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Old 2006-08-01, 17:01   Link #1
Legend Ver 2
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The Demise of E3

So the legendary Expo in which gamers all around the world gather in celebration of next generations games each year have finally met its end. From the information I gathered, the movement of the big company's such as Sony and Activision are pulling their support from the event, and without financial support from the big guys up there, it's impossible to host an event of such caliber. Personally, the news has yet to have an affect on me, until of course next year when there's no local expo fill my anticipation of MGS4 and DMC4, then maybe I'm gonna start crying. So waht are your thoughts in this issue?
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Old 2006-08-01, 17:21   Link #2
srb
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Some 70 million dollars in lost revenue for the City of Los Angeles due to the visitors can't be fun for them.

I find the reasons for the big names to back out are silly. E3 could be so much more than it is now, instead it's going in the opposite direction.
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Old 2006-08-01, 17:28   Link #3
DJ*
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It had become to big and was costing companies too much. It's a good move; one step back, two steps forward and all that.
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Old 2006-08-01, 17:45   Link #4
hooliganj
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Quote:
Originally Posted by srb
I find the reasons for the big names to back out are silly. E3 could be so much more than it is now, instead it's going in the opposite direction.
They backed out for the only reason a big company would ever back out - somebody did a cost/benefit analysis and realized it wasn't amking them any money. Those E3 booths cost millions of dollars every year for what is basically a publicity stunt that doesn't even generate all that much publicity.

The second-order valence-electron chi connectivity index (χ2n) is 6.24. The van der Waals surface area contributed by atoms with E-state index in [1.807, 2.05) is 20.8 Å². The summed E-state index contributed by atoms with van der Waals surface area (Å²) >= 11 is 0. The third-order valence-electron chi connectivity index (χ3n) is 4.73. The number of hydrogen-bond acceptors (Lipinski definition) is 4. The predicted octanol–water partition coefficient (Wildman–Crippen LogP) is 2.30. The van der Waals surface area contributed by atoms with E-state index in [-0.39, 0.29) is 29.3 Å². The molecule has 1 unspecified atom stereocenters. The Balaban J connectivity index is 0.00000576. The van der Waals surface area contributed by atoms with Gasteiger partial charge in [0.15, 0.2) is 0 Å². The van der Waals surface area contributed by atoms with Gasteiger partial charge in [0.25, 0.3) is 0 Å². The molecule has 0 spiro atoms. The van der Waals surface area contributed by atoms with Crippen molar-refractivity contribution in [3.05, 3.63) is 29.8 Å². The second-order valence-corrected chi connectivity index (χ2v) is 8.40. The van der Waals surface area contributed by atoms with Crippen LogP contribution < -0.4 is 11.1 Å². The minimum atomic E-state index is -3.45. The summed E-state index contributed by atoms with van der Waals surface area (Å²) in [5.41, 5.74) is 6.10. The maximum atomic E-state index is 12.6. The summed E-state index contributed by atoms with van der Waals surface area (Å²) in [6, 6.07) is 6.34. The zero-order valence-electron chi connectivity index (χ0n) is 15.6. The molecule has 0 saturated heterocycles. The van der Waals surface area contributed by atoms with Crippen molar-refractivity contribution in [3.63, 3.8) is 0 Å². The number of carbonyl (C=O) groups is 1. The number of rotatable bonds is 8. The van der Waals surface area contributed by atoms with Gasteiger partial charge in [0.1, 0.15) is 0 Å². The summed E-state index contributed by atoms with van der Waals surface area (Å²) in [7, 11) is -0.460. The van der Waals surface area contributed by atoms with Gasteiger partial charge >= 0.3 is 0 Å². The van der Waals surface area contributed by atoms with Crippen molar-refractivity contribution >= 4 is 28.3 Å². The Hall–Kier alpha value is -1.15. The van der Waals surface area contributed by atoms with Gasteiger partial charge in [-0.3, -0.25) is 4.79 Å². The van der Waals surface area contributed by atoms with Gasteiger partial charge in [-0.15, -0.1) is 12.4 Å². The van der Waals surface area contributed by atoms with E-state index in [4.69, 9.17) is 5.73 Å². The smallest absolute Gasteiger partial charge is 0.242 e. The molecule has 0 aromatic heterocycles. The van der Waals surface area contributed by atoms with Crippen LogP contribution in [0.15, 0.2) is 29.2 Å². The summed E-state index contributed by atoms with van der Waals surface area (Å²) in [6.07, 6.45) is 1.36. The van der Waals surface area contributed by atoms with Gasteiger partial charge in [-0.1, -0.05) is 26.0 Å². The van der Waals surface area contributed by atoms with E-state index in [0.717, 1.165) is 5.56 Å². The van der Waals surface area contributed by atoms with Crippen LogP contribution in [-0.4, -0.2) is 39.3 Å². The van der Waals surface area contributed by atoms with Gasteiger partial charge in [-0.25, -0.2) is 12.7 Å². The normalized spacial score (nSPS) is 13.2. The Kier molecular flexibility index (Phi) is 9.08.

Frankly, I won't miss it. Thanks to the one-supershow-fits-all mentality caused by E3, almost every major game is revealed in May, but in most of those cases, I have to wait until it gets released in October/November to play, and sometimes even into the next year. I think it's better to break the supershow into a series of smaller shows, designed to more comfortably meet the needs of either the press or the general public, whoever gets invited. This way companies can save money on the booths, and get more effective press out of it since the information would hit the market closer to the actual release of the game. Gamers also benefit by being able to learn about new games when the information is relevant, rather than 6 months to a year earlier.
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Old 2006-08-01, 21:11   Link #5
Maou_Sama
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This was made in another forum I went to. They said it wont be canceled just... delayed or something.
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Old 2006-08-01, 21:58   Link #6
Catgirls
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This might be of interest to four of you...

Quote:
Why E3's shifting to a smaller playing field

On Monday, the Entertainment Software Association announced that it's scaling back the Electronic Entertainment Expo, its signature trade show and the video game industry's largest event.

ESA execs said E3 is getting a major downsizing (E3 to be scaled down or cut?) because it had gotten too big, with 60,000 attendees in May. When the conference was started 11 years ago, organizers thought it would be an ideal format for getting game makers as much attention as their Hollywood brethren. And, it was supposed to be a key venue for retailers to shmooze with game publishers.